Everything the rainbow light touches in this music video for Onuinu's "Ice Palace" turns to psychedelic flourish and ethereal whimsy. A lack of contrast and many a post-production effect create a piece that is half sensual and half digitized, a well-paired visual aid for Onuinu's music, which possesses those same qualities. Director Andrew Sloan and choreographer Jin Camou discuss the visual decisions and the mentality that led to the final creation of "Ice Palace", in the following Q&A. Onuinu's "Ice Palace" will also be featured at REDEFINE magazine's Motion & Movement In Music Video panel at Bumbershoot and MusicfestNW 2012. SEE FULL DETAILS
"This is a very sexy song. The images are meant to combine to create a visual aphrodisiac for the viewer; alone, an orange might not be that sexy, but when you bounce it around next to a pomegranate, a flaming house, and some nice looking women, suddenly the meaning of the orange changes." -- Andrew Sloan, Director of Onuinu's "Ice Palace"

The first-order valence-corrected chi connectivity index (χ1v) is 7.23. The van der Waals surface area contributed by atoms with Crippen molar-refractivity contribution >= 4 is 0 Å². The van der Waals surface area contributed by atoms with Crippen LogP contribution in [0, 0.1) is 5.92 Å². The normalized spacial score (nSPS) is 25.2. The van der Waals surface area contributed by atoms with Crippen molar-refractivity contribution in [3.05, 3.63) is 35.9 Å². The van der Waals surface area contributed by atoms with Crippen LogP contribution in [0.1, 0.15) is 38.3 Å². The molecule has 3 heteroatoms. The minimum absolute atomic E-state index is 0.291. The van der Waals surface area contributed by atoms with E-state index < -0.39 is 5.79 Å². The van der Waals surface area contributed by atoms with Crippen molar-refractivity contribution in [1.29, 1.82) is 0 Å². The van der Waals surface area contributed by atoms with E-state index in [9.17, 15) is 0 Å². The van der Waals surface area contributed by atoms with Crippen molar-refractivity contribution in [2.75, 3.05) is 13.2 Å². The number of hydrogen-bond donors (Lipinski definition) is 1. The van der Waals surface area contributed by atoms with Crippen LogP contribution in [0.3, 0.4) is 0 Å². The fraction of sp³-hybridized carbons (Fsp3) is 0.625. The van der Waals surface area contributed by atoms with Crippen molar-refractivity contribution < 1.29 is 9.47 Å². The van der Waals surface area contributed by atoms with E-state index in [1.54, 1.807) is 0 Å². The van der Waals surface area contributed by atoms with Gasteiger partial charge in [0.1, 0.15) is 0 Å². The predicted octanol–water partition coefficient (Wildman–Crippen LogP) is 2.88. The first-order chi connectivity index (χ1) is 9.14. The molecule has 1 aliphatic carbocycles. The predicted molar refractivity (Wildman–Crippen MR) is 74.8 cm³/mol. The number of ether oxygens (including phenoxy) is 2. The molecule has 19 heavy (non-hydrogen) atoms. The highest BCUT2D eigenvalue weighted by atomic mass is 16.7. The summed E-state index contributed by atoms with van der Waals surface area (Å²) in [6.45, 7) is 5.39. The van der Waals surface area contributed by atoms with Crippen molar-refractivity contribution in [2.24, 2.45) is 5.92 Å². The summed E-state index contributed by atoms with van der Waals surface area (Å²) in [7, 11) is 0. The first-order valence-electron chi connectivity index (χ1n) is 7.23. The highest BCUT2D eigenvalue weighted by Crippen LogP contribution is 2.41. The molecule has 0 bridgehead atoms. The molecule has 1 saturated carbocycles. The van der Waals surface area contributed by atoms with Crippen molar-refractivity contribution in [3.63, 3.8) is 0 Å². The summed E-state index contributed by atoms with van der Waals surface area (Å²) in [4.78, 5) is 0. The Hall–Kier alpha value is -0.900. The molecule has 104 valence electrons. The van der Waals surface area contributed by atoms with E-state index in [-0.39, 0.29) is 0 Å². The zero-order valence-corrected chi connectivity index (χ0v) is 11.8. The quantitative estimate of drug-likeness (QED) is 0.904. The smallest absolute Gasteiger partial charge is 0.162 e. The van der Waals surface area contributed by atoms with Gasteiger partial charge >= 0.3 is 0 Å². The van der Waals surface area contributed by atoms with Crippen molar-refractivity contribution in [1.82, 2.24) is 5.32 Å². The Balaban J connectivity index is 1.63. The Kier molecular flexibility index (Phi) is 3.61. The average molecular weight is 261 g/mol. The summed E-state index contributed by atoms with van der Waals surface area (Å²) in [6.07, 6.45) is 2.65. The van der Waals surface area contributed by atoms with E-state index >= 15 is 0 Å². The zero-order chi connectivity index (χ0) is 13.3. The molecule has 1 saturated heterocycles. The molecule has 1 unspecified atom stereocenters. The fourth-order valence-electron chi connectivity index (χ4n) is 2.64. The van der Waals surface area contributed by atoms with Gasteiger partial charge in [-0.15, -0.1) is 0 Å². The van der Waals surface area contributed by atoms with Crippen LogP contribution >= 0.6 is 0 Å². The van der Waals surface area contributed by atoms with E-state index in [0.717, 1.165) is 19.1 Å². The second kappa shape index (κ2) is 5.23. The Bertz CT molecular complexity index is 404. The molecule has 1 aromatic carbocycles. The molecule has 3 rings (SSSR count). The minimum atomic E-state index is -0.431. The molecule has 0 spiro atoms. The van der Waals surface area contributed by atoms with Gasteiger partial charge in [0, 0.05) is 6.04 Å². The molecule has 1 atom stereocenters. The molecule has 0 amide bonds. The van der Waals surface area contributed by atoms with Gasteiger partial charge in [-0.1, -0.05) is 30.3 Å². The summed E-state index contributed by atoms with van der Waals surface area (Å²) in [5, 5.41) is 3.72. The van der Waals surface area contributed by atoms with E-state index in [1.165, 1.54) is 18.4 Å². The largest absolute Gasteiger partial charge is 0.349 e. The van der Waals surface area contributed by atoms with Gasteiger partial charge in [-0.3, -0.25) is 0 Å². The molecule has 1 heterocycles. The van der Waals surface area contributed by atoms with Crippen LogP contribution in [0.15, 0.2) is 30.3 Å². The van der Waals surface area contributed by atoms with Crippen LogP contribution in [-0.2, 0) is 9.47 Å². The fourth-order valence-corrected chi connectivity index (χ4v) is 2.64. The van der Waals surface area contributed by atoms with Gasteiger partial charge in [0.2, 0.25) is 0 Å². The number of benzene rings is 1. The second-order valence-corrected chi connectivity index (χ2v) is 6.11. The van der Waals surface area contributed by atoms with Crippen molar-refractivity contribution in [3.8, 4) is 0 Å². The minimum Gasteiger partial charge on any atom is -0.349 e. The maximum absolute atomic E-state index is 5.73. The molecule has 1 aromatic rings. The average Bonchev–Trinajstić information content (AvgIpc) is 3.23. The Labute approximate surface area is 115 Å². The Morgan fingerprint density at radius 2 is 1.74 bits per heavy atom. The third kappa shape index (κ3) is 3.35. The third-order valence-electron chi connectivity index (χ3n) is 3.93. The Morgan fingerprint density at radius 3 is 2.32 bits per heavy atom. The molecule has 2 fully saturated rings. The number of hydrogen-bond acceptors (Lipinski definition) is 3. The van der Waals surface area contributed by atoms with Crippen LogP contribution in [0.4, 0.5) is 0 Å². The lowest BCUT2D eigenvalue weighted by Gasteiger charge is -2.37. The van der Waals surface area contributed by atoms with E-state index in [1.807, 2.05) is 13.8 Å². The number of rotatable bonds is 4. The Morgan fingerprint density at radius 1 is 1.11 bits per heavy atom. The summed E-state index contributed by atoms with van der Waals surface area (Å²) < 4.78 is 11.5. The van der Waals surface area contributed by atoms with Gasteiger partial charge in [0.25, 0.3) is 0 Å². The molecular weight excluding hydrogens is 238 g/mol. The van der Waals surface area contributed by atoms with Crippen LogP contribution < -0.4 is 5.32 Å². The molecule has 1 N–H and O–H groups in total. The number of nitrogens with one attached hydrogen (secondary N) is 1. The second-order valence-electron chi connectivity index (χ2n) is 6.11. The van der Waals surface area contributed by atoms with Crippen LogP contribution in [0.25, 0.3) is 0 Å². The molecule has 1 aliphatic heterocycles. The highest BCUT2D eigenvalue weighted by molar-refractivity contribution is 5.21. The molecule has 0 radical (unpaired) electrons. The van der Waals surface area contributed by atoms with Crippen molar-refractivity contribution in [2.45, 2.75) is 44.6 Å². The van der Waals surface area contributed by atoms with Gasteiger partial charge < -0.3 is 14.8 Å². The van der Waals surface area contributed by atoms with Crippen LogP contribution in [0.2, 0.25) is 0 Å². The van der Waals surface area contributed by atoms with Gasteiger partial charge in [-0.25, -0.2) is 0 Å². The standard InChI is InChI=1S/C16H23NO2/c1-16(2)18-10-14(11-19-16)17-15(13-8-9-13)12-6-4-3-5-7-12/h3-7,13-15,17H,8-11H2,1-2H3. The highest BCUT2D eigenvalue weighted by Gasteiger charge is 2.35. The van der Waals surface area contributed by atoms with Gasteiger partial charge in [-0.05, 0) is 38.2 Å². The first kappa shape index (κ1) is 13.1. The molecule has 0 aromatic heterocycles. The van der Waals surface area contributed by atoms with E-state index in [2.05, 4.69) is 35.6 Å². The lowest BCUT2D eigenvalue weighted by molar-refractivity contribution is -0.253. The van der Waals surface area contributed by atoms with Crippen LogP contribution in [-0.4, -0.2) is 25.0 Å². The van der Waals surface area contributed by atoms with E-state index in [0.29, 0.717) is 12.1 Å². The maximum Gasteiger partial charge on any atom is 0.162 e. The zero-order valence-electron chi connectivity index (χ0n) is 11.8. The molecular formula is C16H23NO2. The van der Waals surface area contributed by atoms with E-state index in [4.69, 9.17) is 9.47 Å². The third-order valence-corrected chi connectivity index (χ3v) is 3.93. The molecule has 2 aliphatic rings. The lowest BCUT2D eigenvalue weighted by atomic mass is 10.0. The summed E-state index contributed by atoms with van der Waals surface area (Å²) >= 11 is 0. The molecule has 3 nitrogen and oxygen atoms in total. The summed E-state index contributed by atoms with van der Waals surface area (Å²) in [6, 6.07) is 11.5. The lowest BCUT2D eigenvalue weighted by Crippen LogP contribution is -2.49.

In REDEFINE's first bi-lingual interview, we speak with Gabriele Ottino, director behind the acid trip visuals for Italian electronic artist TOMAT's latest track, "1984". Taking inspiration from George Orwell and a wide cross-section of human affairs, the video mixes archival footage of events between June 1st and June 6th, 1984, glitch and pixel elements, and modern day footage of the musician into a brightly-colored visual slideshow.
"The denser the number of events a second, the more we lose the facts itself, gaining objectivity but losing humanity." -- Gabriele Ottino

 

MUSIC VIDEO AND INTERVIEW CONTINUED BELOW Directed by Gabriele Ottino and produced by Superbudda Studio

 

"... All political thinking for years past has been vitiated in the same way. People can foresee the future only when it coincides with their own wishes, and the most grossly obvious facts can be ignored when they are unwelcome." -- George Orwell, London Letter to Partisan Review

 

Andrew Dinwiddie has meticulously recreated a live sermon by the evangelist preacher Jimmy Swaggart, recorded in Van Buren, Arkansas, circa 1971. In a remarkably fluent echo of the original (peppered with emphatic interjections, "Huh!") Dinwiddie inhabits the persona of the Pentecostal firebrand as he spits and fulminates up and down...